I also didn’t care for debate over scientific theories being presented as if it’s merely different opinions between combatants. Yes, everyone thinks their opinion on anything has value in these post-enlightenment times; Pauline Hanson is back in the federal senate and demanding Royal Commissions into Islam “a totalitarian political system … masquerading as a religion”, and the “corruption” of climate science.
I found the misrepresentation of science very misleading and, given how most of the general public don’t know how it proceeds, quite negligent, especially in a show about a great scientist.
Despite how disaffected I became over the course of the evening, as accents wandered around Europe, the singing of the chorus was lost under the music at times, and potentially humourous moments were overplayed, some quality aspects shone through.
Both Adams and Condon expressed complex emotions from being near Einstein but not truly part of his life with moving performances. As Lorentz – one of the greats of the pre-Einstein generation of physicists but largely passé by the early 2oth century – Josiah Lulham skilfully balanced pathos and humour in his song Everyone has their Time, easily one of the more illuminating and significant songs of the evening.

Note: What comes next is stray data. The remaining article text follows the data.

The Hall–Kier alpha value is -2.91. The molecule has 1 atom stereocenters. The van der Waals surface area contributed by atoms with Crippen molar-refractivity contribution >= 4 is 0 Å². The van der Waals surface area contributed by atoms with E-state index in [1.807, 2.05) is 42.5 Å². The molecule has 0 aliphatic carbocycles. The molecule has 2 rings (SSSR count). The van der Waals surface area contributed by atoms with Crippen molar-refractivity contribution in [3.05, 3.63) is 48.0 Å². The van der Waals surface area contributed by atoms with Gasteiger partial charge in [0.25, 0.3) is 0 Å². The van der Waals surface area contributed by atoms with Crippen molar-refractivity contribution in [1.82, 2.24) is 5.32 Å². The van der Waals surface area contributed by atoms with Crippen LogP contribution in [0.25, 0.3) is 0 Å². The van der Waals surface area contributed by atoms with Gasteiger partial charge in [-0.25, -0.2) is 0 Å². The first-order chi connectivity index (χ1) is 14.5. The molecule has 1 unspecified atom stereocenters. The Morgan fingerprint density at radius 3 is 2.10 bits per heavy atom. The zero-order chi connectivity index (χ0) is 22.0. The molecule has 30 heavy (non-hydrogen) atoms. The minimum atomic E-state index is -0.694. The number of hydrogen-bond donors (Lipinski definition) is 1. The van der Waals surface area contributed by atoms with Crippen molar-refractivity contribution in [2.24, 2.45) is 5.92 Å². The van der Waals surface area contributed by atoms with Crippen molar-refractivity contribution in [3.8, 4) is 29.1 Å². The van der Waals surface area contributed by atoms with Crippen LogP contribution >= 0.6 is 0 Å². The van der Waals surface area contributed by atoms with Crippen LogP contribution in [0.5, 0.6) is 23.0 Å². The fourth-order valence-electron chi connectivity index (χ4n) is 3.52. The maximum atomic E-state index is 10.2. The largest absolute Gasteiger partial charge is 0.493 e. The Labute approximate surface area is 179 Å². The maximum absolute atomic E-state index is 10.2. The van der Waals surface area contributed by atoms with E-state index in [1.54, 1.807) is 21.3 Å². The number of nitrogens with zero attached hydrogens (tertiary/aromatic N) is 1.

Certainly the show appealed to the eye. Costume design by Lucy Wilkins effectively captured turn of the nineteenth century fashions. Scenic Projection Art and Animation by Jack Crosby ensured that scene changes were slick, and assisted us in imagining life in European centres during Einstein’s time there.
On the review night the audience applauded and yelled their approval before a syllable had been uttered or a note sung. Einstein: Master of the Universe doesn’t need friends like this if it is to capitalise on the promise of its cast, creatives, and better ideas. Perhaps it needs to learn some lessons from Einstein’s life.
It needs a little critical treatment so that it will strive to become more than what it currently appears. Also, it should benefit from a better understanding of events and time, which it could use to achieve more effective dramaturgical ends.
Director: Daniel Czech Featuring: Scott Mackenzie, Jessica Condon, Stephanie Adams, Lachlan Hewson, Josiah Lulham, Daniel Cosgrove, Jordon Mahar, Mitchell Roberts, James Leone, Alice Batt, Darcey Eagle, Kaori Maeda-Judge Assistant Director / Choreographer: Nicholas Kyriacou Musical Director: Taylen Furness Set Design: Robert Smith Scenic Projection Art / Animation: Jack Crosby Lighting Design: Nick Glenn Costume Design: Lucy Wilkins Music, Book and Lyrics: Jess Newman
Einstein: Master of the Universe
Theatre Works, 14 Acland Street, St. Kilda
Performance: Saturday 2 July 2016 – 7.30pm
Season continues to 10 July 2016
Bookings: (03) 9534 3388 or online at: www.theatreworks.org.au
For more information, visit: www.einsteinthemusical.org for details.
Image: Scott Mackenzie as Albert Einstein in Einstein: Master of the Universe – photo by Ben Fon Photography
Review: Jason Whyte